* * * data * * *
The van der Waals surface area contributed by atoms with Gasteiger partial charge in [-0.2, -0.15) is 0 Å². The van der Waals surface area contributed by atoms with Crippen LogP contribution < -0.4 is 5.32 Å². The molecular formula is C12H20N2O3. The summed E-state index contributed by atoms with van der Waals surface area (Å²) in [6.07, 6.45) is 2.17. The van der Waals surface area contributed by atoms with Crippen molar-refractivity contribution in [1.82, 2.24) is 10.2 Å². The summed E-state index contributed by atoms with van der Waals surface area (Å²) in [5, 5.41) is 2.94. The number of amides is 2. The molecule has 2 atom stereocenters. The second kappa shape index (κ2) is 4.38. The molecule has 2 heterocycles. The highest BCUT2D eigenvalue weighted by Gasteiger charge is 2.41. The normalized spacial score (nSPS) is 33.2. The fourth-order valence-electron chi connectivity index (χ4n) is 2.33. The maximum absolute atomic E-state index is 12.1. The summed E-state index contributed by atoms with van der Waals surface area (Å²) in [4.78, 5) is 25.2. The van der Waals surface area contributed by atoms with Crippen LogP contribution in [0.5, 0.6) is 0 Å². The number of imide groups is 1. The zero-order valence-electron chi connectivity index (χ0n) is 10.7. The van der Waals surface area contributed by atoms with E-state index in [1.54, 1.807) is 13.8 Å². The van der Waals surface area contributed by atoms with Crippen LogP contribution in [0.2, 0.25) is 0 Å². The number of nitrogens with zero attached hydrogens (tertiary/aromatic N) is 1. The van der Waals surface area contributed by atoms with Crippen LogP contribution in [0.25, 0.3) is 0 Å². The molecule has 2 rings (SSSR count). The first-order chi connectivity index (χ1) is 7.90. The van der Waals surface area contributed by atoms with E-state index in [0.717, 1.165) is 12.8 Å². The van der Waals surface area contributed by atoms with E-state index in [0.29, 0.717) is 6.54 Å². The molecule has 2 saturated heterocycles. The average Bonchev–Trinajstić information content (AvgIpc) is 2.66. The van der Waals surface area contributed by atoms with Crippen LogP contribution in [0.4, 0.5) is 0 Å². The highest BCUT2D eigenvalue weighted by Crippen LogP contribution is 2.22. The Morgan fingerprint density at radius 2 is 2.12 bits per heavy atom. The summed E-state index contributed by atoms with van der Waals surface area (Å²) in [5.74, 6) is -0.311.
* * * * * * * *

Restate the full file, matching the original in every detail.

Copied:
The van der Waals surface area contributed by atoms with Gasteiger partial charge in [-0.2, -0.15) is 0 Å². The van der Waals surface area contributed by atoms with Crippen LogP contribution < -0.4 is 5.32 Å². The molecular formula is C12H20N2O3. The summed E-state index contributed by atoms with van der Waals surface area (Å²) in [6.07, 6.45) is 2.17. The van der Waals surface area contributed by atoms with Crippen molar-refractivity contribution in [1.82, 2.24) is 10.2 Å². The summed E-state index contributed by atoms with van der Waals surface area (Å²) in [5, 5.41) is 2.94. The number of amides is 2. The molecule has 2 atom stereocenters. The second kappa shape index (κ2) is 4.38. The molecule has 2 heterocycles. The highest BCUT2D eigenvalue weighted by Gasteiger charge is 2.41. The normalized spacial score (nSPS) is 33.2. The fourth-order valence-electron chi connectivity index (χ4n) is 2.33. The maximum absolute atomic E-state index is 12.1. The summed E-state index contributed by atoms with van der Waals surface area (Å²) in [4.78, 5) is 25.2. The van der Waals surface area contributed by atoms with Crippen LogP contribution in [0.5, 0.6) is 0 Å². The number of imide groups is 1. The zero-order valence-electron chi connectivity index (χ0n) is 10.7. The van der Waals surface area contributed by atoms with E-state index in [1.54, 1.807) is 13.8 Å². The van der Waals surface area contributed by atoms with Crippen LogP contribution in [0.2, 0.25) is 0 Å². The number of nitrogens with zero attached hydrogens (tertiary/aromatic N) is 1. The van der Waals surface area contributed by atoms with Crippen LogP contribution in [0.25, 0.3) is 0 Å². The molecule has 2 rings (SSSR count). The first-order chi connectivity index (χ1) is 7.90. The van der Waals surface area contributed by atoms with E-state index in [0.717, 1.165) is 12.8 Å². The van der Waals surface area contributed by atoms with E-state index in [0.29, 0.717) is 6.54 Å². The molecule has 2 saturated heterocycles. The average Bonchev–Trinajstić information content (AvgIpc) is 2.66. The van der Waals surface area contributed by atoms with Crippen LogP contribution in [0.4, 0.5) is 0 Å². The highest BCUT2D eigenvalue weighted by Crippen LogP contribution is 2.22. The Morgan fingerprint density at radius 2 is 2.12 bits per heavy atom. The summed E-state index contributed by atoms with van der Waals surface area (Å²) in [5.74, 6) is -0.311.